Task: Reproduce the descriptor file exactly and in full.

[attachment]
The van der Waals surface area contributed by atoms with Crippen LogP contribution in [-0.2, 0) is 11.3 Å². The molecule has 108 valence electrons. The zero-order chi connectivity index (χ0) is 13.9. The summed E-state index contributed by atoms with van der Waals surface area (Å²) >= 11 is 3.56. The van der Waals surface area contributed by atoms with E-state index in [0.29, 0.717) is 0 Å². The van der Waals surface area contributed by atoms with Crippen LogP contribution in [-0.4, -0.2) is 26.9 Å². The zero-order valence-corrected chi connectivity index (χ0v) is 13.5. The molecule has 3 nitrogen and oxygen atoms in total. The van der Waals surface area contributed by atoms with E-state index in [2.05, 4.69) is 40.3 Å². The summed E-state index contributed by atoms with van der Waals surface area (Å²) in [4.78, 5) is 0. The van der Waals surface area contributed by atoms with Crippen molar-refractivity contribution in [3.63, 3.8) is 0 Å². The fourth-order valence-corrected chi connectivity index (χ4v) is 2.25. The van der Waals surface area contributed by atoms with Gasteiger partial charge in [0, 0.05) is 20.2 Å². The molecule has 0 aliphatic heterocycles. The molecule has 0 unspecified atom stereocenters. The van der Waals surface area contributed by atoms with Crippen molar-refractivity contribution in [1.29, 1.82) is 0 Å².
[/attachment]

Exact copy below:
The van der Waals surface area contributed by atoms with Crippen LogP contribution in [-0.2, 0) is 11.3 Å². The molecule has 108 valence electrons. The zero-order chi connectivity index (χ0) is 13.9. The summed E-state index contributed by atoms with van der Waals surface area (Å²) >= 11 is 3.56. The van der Waals surface area contributed by atoms with E-state index in [0.29, 0.717) is 0 Å². The van der Waals surface area contributed by atoms with Crippen LogP contribution in [-0.4, -0.2) is 26.9 Å². The zero-order valence-corrected chi connectivity index (χ0v) is 13.5. The molecule has 3 nitrogen and oxygen atoms in total. The van der Waals surface area contributed by atoms with E-state index in [2.05, 4.69) is 40.3 Å². The summed E-state index contributed by atoms with van der Waals surface area (Å²) in [4.78, 5) is 0. The van der Waals surface area contributed by atoms with Crippen molar-refractivity contribution in [3.63, 3.8) is 0 Å². The fourth-order valence-corrected chi connectivity index (χ4v) is 2.25. The van der Waals surface area contributed by atoms with Gasteiger partial charge in [0, 0.05) is 20.2 Å². The molecule has 0 aliphatic heterocycles. The molecule has 0 unspecified atom stereocenters. The van der Waals surface area contributed by atoms with Crippen molar-refractivity contribution in [1.29, 1.82) is 0 Å².